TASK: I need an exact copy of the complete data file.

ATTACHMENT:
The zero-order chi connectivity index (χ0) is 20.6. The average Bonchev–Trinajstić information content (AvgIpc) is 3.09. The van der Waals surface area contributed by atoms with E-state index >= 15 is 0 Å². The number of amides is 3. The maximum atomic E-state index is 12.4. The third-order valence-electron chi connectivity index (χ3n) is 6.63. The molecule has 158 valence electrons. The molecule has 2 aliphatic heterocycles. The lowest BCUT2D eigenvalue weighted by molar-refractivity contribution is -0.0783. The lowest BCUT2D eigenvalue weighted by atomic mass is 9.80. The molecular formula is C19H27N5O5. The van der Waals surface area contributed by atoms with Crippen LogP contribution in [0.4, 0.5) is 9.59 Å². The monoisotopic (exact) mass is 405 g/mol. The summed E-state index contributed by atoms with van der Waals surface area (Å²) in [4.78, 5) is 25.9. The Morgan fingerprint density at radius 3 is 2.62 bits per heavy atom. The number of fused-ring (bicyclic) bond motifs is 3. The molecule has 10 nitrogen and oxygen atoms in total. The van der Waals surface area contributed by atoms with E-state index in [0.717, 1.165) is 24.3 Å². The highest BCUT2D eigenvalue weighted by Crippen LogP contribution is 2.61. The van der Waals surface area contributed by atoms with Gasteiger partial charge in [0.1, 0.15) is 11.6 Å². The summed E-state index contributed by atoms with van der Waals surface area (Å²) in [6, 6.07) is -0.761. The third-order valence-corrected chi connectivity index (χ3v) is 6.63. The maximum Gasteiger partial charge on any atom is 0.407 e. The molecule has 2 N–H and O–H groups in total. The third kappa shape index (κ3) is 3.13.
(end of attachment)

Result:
The zero-order chi connectivity index (χ0) is 20.6. The average Bonchev–Trinajstić information content (AvgIpc) is 3.09. The van der Waals surface area contributed by atoms with E-state index >= 15 is 0 Å². The number of amides is 3. The maximum atomic E-state index is 12.4. The third-order valence-electron chi connectivity index (χ3n) is 6.63. The molecule has 158 valence electrons. The molecule has 2 aliphatic heterocycles. The lowest BCUT2D eigenvalue weighted by molar-refractivity contribution is -0.0783. The lowest BCUT2D eigenvalue weighted by atomic mass is 9.80. The molecular formula is C19H27N5O5. The van der Waals surface area contributed by atoms with Crippen LogP contribution in [0.4, 0.5) is 9.59 Å². The monoisotopic (exact) mass is 405 g/mol. The summed E-state index contributed by atoms with van der Waals surface area (Å²) in [4.78, 5) is 25.9. The Morgan fingerprint density at radius 3 is 2.62 bits per heavy atom. The number of fused-ring (bicyclic) bond motifs is 3. The molecule has 10 nitrogen and oxygen atoms in total. The van der Waals surface area contributed by atoms with E-state index in [0.717, 1.165) is 24.3 Å². The highest BCUT2D eigenvalue weighted by Crippen LogP contribution is 2.61. The van der Waals surface area contributed by atoms with Gasteiger partial charge in [0.1, 0.15) is 11.6 Å². The summed E-state index contributed by atoms with van der Waals surface area (Å²) in [6, 6.07) is -0.761. The third-order valence-corrected chi connectivity index (χ3v) is 6.63. The maximum Gasteiger partial charge on any atom is 0.407 e. The molecule has 2 N–H and O–H groups in total. The third kappa shape index (κ3) is 3.13.